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Acre.

acre.

* The state of the experiment is as follows:

Time of Seed per Produce per Weight per Total produce
Sowing. Acre,

Acre. in weight per
Apr, 28,
1774.

Bushels Buthelz Pounds Pounds
Common Barley,
3

52 1898 Siberian Barley, 3 32

58 1856 Excess of measure in favour of the common barley, 4 bushels. Excess of weight in favour of the common barley, 42 pounds. * A few particularities attending the growth of Siberian barley:

'1. During the three fistt weeks after the corn came up, the Sibesian was of a much deeper green, and had a much broader blade than the common barley; afier chat cime the difference gradually diminithred.

« 2. The Siberian was in all its stages a fortnight forwarder than the common barley. It was mowed and housed accordingly.

•3. The ears of the Siberian were much forter than those of the common barley; being only from five to nine grains in length; whereas the ears of the common barley were from nine to thirteen grains in length.

* From the first particular I had raised my expectations high in re: gard to the Siberian barley, and was consequently much disappointed at the appearance of the third. I then thought that the produce would be greatly deficient; but the size of the grains in a good mea: fure prevented it.

• The conclufion which I am tempted to draw from these two circumstances is this, that the Siberian requires richer land than the common barley. In my land, there appeared to be sufficient Itrength to produce all that luxuriance of growth which seems natural to the plant while in the grass, but nos fufficient to support it in forming the

I am the more inclined to think this, having seen ears of Sibesian barley of feventeen grains in length, which is the greatest length I remember to have observed in the common barley,

• It may be remarked, that this circumitance does not seem to recommend it particularly to the county of Norfolk. On the contrary, the fecond particular greatly recommends it to that county; for it seems evident from thence, that the Siberian barley may be, and perhaps ought to be, sown a fortnight later than the common barley.

A very large portion of our barley is constantly much damaged, both as to produce in measure and weight, by being fown too late, in consequence of the neceflity we are under of preserving some of our turnips as long as possible.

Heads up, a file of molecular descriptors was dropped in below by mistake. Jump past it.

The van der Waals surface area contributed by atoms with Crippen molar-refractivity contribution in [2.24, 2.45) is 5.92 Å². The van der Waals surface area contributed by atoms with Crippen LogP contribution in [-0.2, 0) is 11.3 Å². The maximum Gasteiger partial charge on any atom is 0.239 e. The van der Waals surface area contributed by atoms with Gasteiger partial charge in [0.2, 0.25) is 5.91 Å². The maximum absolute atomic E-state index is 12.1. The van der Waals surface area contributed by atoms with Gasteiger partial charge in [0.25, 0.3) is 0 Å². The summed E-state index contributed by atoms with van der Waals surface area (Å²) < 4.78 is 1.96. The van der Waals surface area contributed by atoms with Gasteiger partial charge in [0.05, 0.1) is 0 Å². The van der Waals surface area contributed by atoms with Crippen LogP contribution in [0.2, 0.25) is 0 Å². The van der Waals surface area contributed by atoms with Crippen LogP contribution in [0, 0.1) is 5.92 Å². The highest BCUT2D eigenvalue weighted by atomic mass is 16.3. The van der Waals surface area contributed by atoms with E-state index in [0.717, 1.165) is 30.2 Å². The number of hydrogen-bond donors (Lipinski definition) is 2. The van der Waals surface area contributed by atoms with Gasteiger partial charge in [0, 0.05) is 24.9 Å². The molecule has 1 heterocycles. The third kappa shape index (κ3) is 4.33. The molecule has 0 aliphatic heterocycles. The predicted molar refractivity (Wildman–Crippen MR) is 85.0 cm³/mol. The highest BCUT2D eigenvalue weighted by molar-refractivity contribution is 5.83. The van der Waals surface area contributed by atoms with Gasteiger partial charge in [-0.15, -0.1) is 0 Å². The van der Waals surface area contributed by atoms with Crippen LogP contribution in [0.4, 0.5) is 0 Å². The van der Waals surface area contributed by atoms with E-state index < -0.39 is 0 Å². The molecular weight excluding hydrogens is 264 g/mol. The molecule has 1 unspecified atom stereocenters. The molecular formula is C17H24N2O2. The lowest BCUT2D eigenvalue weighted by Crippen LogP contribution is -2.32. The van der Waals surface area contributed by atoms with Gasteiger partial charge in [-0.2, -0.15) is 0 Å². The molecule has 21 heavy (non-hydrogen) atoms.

* I am sufficiently aware that this experiment is not decisive; and that a single experiment, however decisive it may seem, is not properly conciosive; but I hope you will soon receive many others, and this may then contribute its mite towards forming an average, from which a just conclusion may be drawn.

I am, Genelemen, Bracon, near Norwich,

Your obedient humble servant, Feb. il, 1775.

E. HOW MAN. P.S. As it has been demonstrated before the House of Commons, that the weight of the flour of heavy wheat exceeds the weight of the

flour

ear.

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four of light wheat more than the difference between the respective: weights of the grain ; it may be safely concluded, that che same thing holds true with respect to heavy and light barley of the same kind : and with respect to the Siberian barley, it may certainly be concluded, that the weight of its four exceeds the weight of the four of common barley in a still more eminent degree; because a part of the weight of the common barley arises from a hulk, whereas the husk of the Siberian barley is left upon the ear when threshed. So that in this experiment, as the weight of the grain of the Siberian so far exceeded the weight of the grain of the common barley, as almost to compensate for the great deficiency of measure per acre, the weight of the four of the Siberian barley per acre would probably have been found equal to, if it had not exceeded, the weight of the flour of the common barley.

As a bread-corn indeed in this county, barley seems to be out of the question; but the nourishment must be in proportion to the weight of the flour, however, used.

Two things, however, want to be ascertained by well-authenticated experiments, viz. the quality of the Siberian barley in malting; and the quality of the beer made of that male.'

Mr. Howman is certainly right in his conjecture, that Siberian barley requires richer land than the common barley. . This grain which promises to be a valuable article of culture has rarely had a fair trial ; Farmers concluding, as it takes its name from an inhospitable clime, that it will of course submit to inhospitable treatment; consequently it has been generally fown in the poorest and coldest land. Were it rightly cultivated there can be little doubt but it might become a very advantageous article of English husbandry, especially in those parts of the island where barley, which mixed with equal parts of wheat is both wholesome and palatable, is made use of for bread.

From fome attempts which we have known made to malt Siberian barley, we fear the operation (at least as it is usually conducted) will be attended with some difficulty. From the tenderness of its husk or bran it is very apt to burst before it can be sufficiently saturated with water to make it germinate.